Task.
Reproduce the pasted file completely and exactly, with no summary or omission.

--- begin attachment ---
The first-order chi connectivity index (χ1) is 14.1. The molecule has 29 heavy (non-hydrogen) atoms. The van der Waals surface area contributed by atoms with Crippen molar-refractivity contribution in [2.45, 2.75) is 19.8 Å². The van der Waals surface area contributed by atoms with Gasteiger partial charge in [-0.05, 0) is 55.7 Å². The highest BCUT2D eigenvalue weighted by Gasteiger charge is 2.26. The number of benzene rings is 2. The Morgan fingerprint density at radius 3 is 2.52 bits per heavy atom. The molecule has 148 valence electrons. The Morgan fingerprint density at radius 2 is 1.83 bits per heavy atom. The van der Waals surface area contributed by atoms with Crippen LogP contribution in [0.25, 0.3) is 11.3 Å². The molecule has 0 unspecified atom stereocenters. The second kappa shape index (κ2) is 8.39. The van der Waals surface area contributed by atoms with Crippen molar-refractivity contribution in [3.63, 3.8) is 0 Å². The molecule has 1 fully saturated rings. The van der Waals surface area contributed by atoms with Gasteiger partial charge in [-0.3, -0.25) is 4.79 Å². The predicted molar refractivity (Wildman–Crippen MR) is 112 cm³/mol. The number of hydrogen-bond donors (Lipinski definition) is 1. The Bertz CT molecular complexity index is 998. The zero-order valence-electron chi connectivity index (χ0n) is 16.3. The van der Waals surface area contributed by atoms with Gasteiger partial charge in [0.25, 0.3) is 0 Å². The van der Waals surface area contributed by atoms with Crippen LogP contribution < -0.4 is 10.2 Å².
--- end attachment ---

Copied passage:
The first-order chi connectivity index (χ1) is 14.1. The molecule has 29 heavy (non-hydrogen) atoms. The van der Waals surface area contributed by atoms with Crippen molar-refractivity contribution in [2.45, 2.75) is 19.8 Å². The van der Waals surface area contributed by atoms with Gasteiger partial charge in [-0.05, 0) is 55.7 Å². The highest BCUT2D eigenvalue weighted by Gasteiger charge is 2.26. The number of benzene rings is 2. The Morgan fingerprint density at radius 3 is 2.52 bits per heavy atom. The molecule has 148 valence electrons. The Morgan fingerprint density at radius 2 is 1.83 bits per heavy atom. The van der Waals surface area contributed by atoms with Crippen LogP contribution in [0.25, 0.3) is 11.3 Å². The molecule has 0 unspecified atom stereocenters. The second kappa shape index (κ2) is 8.39. The van der Waals surface area contributed by atoms with Crippen molar-refractivity contribution in [3.63, 3.8) is 0 Å². The molecule has 1 fully saturated rings. The van der Waals surface area contributed by atoms with Gasteiger partial charge in [-0.3, -0.25) is 4.79 Å². The predicted molar refractivity (Wildman–Crippen MR) is 112 cm³/mol. The number of hydrogen-bond donors (Lipinski definition) is 1. The Bertz CT molecular complexity index is 998. The zero-order valence-electron chi connectivity index (χ0n) is 16.3. The van der Waals surface area contributed by atoms with Gasteiger partial charge in [0.25, 0.3) is 0 Å². The van der Waals surface area contributed by atoms with Crippen LogP contribution < -0.4 is 10.2 Å².